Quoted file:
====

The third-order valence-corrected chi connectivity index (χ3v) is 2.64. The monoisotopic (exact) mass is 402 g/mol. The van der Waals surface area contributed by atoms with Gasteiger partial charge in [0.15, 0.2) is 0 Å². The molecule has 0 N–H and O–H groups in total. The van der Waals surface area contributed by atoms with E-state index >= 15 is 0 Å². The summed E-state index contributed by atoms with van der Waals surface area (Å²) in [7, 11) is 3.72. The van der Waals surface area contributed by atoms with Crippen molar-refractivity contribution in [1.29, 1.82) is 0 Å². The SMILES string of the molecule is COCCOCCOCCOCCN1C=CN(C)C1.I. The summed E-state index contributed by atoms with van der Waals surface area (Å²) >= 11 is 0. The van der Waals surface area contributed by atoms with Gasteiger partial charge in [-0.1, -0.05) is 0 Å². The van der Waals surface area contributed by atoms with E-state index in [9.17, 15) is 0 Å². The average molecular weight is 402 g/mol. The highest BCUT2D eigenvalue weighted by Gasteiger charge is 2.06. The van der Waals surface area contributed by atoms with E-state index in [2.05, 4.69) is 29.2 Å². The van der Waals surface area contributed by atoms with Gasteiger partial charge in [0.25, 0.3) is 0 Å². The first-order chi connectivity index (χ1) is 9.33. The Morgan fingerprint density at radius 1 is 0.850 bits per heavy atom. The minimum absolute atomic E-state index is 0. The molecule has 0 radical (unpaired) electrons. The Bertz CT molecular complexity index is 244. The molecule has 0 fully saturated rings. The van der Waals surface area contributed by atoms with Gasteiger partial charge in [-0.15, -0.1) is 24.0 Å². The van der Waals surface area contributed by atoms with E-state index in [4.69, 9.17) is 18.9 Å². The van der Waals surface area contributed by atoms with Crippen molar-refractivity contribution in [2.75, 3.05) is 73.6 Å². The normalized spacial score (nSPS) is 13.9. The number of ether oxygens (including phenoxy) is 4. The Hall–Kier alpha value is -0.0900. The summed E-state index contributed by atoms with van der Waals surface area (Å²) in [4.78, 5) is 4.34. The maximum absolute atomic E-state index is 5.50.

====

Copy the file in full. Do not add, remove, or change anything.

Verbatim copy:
The third-order valence-corrected chi connectivity index (χ3v) is 2.64. The monoisotopic (exact) mass is 402 g/mol. The van der Waals surface area contributed by atoms with Gasteiger partial charge in [0.15, 0.2) is 0 Å². The molecule has 0 N–H and O–H groups in total. The van der Waals surface area contributed by atoms with E-state index >= 15 is 0 Å². The summed E-state index contributed by atoms with van der Waals surface area (Å²) in [7, 11) is 3.72. The van der Waals surface area contributed by atoms with Crippen molar-refractivity contribution in [1.29, 1.82) is 0 Å². The SMILES string of the molecule is COCCOCCOCCOCCN1C=CN(C)C1.I. The summed E-state index contributed by atoms with van der Waals surface area (Å²) >= 11 is 0. The van der Waals surface area contributed by atoms with Gasteiger partial charge in [-0.1, -0.05) is 0 Å². The van der Waals surface area contributed by atoms with E-state index in [9.17, 15) is 0 Å². The average molecular weight is 402 g/mol. The highest BCUT2D eigenvalue weighted by Gasteiger charge is 2.06. The van der Waals surface area contributed by atoms with E-state index in [2.05, 4.69) is 29.2 Å². The van der Waals surface area contributed by atoms with Gasteiger partial charge in [0.25, 0.3) is 0 Å². The first-order chi connectivity index (χ1) is 9.33. The Morgan fingerprint density at radius 1 is 0.850 bits per heavy atom. The minimum absolute atomic E-state index is 0. The molecule has 0 radical (unpaired) electrons. The Bertz CT molecular complexity index is 244. The molecule has 0 fully saturated rings. The van der Waals surface area contributed by atoms with Gasteiger partial charge in [-0.15, -0.1) is 24.0 Å². The van der Waals surface area contributed by atoms with E-state index in [4.69, 9.17) is 18.9 Å². The van der Waals surface area contributed by atoms with Crippen molar-refractivity contribution in [2.75, 3.05) is 73.6 Å². The normalized spacial score (nSPS) is 13.9. The number of ether oxygens (including phenoxy) is 4. The Hall–Kier alpha value is -0.0900. The summed E-state index contributed by atoms with van der Waals surface area (Å²) in [4.78, 5) is 4.34. The maximum absolute atomic E-state index is 5.50.